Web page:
The first game of the four-Test series between India and West Indies has already reached its conclusion, and most of us are yet to raise an eyebrow after its events. There was hardly any surprise in India’s dominating victory, their first-ever innings win in the Caribbean, as the visitors went 1-0 up.
Everything went according to plan, whether piling a massive score on the board, or bundling the hosts out for a little over 200 in the next couple of days. Even though the hosts showed occasional flashes of individual brilliance and resilience, it was never going to be enough to try and upset India’s plans of getting off to a successful start in their pursuit of a 4-0 result.
For newly-appointed coach Anil Kumble, who recently managed to beat Ravi Shastri to the top job, every department of the Indian team functioning as a well-oiled machine would have come as a pleasant sight as he got off to a winning start in his new role.
The stark difference in professionalism between the two sides, as well as the lack of star power in West Indies compared to that of a full strength Indian one did play its roles in deciding the fate of the first Test, which might go on to become a defining pattern for the rest of the series. However, talking about surprises, it was quite refreshing to see the Indian bowling attack fire as a whole in both the West Indian innings, rather than relying on individual excellence to fetch the results.
Perhaps the biggest gain for the Indians in this Test was the successful return of Mohammed Shami to international cricket. Having last featured in the heart-breaking semi-final loss to Australia in the 2015 World Cup, Shami was confined out of the field for a period of 18 months thanks to a knee surgery.
Few would have expected him to produce the kind of spells that he did in his comeback match, for the way he troubled the West Indian batsmen with a barrage of short balls, and bowled along an attacking channel to grab a four-wicket haul in the first innings made it look as if he had been bowling at the top level all those months.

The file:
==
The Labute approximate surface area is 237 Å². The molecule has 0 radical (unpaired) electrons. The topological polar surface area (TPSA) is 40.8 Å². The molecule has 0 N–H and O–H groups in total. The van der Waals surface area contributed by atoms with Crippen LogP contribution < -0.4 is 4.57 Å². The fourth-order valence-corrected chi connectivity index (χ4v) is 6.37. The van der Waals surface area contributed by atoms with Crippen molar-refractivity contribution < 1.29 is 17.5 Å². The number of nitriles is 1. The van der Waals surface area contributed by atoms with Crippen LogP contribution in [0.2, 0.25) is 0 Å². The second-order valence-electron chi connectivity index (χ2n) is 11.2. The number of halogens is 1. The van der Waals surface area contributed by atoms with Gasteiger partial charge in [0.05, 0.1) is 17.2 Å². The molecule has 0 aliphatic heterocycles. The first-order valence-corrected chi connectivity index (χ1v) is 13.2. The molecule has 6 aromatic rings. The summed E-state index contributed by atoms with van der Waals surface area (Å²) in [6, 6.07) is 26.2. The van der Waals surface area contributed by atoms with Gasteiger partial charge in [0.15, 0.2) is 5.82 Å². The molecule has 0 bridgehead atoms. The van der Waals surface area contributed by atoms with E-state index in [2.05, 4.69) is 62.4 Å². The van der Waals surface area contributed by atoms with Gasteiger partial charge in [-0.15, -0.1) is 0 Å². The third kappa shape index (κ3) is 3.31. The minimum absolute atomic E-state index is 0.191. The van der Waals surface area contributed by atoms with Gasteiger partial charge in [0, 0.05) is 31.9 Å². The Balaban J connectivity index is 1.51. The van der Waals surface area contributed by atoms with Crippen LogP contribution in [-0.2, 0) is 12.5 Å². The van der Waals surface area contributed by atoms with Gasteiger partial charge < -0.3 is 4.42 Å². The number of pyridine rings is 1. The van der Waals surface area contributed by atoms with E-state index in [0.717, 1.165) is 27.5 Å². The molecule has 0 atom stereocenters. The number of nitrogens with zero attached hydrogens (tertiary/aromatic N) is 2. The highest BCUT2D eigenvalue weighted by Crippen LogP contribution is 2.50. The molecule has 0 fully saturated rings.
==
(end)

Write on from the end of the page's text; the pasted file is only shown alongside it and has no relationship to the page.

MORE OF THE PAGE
What was even better was the fact that Shami seems to have retained his pace and his ability to obtain reverse swing, and that certainly is great news for the Indian team with the long home Test season that lies ahead of them. Like Shami, Umesh Yadav too was impressive with his bounce and swing, as the duo shared eight wickets in the first innings to ensure the follow-on.
Ravichandran Ashwin, whose rise in international cricket since his international debut in 2010 to become India’s first-choice spinner across formats, had been having a mixed run in 2016. While he produced devastating spells against Sri Lanka in the T20I series earlier this year, he registered below-par performances both in the tour of Australia as well as in the recently-concluded Indian Premier League.
However, the way he ran through the West Indian batting order in their second innings to record his second-best Test figures of 7/83 was his way of announcing his return to form. The Tamil Nadu offie managed to create pressure early on the fourth day with a couple of early breakthroughs, and his utilisation of the drift created by the strong breeze that helped scalp dangerous batsmen Marlon Samuels and Jason Holder, completed the annihilation of the misfiring West Indian lineup. Add a stroke-filled century to that performance, and Ashwin has already presented a strong case for him to be considered a genuine all-rounder.
The experienced Amit Mishra, whom one can safely describe as a talent that has been underutilised by the Indians for long, has been of valuable support to Ashwin when Virat Kohli chose to employ spin from both ends. Mishra played a supporting role in the just-concluded Test, and will definitely look to steal the spotlight from Ashwin in the coming games, if he is retained that is.
The one area where the pacers and spinners need to improve upon is their ability to finish what they start, which, sadly, they couldn’t as a result of complacency. The result would have been a much-more lop-sided one had it not been for the lower-order bravery displayed by skipper Holder as well as World T20 hero Carlos Brathwaite, and they managed to drag the West Indian innings past the 200-run mark on both occasions.
While their progress in the series so far has been great, improvement in this aspect by not letting their guard down after the fall of eight-odd wickets would make it superb.
Coming back to the positive aspects of the bowling performance, the manner in which the pacers and spinners worked together towards achieving the common goal of upsetting the opposition bodes well for the Indian cricket team, not just for whitewashing the series, but for the road ahead. With the bowling team functioning as a proper unit, with the batting department doing its job, there is little stopping the Indians from becoming the No 1 team again.